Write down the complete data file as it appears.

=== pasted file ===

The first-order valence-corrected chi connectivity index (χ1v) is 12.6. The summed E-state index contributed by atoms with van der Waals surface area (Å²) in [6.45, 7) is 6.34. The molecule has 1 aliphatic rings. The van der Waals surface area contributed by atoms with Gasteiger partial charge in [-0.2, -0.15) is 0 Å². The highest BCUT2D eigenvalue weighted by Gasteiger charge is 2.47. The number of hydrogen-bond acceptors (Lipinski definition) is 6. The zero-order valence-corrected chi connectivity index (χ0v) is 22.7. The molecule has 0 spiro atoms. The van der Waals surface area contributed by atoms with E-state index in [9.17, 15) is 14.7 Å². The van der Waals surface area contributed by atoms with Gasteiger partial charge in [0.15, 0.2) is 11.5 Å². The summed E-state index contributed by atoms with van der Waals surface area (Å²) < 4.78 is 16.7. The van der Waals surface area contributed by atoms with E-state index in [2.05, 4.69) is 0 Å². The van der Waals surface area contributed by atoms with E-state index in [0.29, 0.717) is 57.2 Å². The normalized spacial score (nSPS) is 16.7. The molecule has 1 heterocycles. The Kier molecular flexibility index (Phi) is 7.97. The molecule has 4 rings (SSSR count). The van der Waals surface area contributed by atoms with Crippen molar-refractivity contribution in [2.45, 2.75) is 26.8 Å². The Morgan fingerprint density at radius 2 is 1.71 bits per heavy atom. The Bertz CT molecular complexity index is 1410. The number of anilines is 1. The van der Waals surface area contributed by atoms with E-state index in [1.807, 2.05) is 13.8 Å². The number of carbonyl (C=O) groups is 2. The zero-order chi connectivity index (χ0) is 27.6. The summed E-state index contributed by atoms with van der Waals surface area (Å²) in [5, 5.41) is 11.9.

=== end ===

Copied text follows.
The first-order valence-corrected chi connectivity index (χ1v) is 12.6. The summed E-state index contributed by atoms with van der Waals surface area (Å²) in [6.45, 7) is 6.34. The molecule has 1 aliphatic rings. The van der Waals surface area contributed by atoms with Gasteiger partial charge in [-0.2, -0.15) is 0 Å². The highest BCUT2D eigenvalue weighted by Gasteiger charge is 2.47. The number of hydrogen-bond acceptors (Lipinski definition) is 6. The zero-order valence-corrected chi connectivity index (χ0v) is 22.7. The molecule has 0 spiro atoms. The van der Waals surface area contributed by atoms with E-state index in [9.17, 15) is 14.7 Å². The van der Waals surface area contributed by atoms with Gasteiger partial charge in [0.15, 0.2) is 11.5 Å². The summed E-state index contributed by atoms with van der Waals surface area (Å²) < 4.78 is 16.7. The van der Waals surface area contributed by atoms with E-state index in [2.05, 4.69) is 0 Å². The van der Waals surface area contributed by atoms with E-state index in [0.29, 0.717) is 57.2 Å². The normalized spacial score (nSPS) is 16.7. The molecule has 1 heterocycles. The Kier molecular flexibility index (Phi) is 7.97. The molecule has 4 rings (SSSR count). The van der Waals surface area contributed by atoms with Crippen molar-refractivity contribution in [2.45, 2.75) is 26.8 Å². The Morgan fingerprint density at radius 2 is 1.71 bits per heavy atom. The Bertz CT molecular complexity index is 1410. The number of anilines is 1. The van der Waals surface area contributed by atoms with E-state index in [1.807, 2.05) is 13.8 Å². The number of carbonyl (C=O) groups is 2. The zero-order chi connectivity index (χ0) is 27.6. The summed E-state index contributed by atoms with van der Waals surface area (Å²) in [5, 5.41) is 11.9.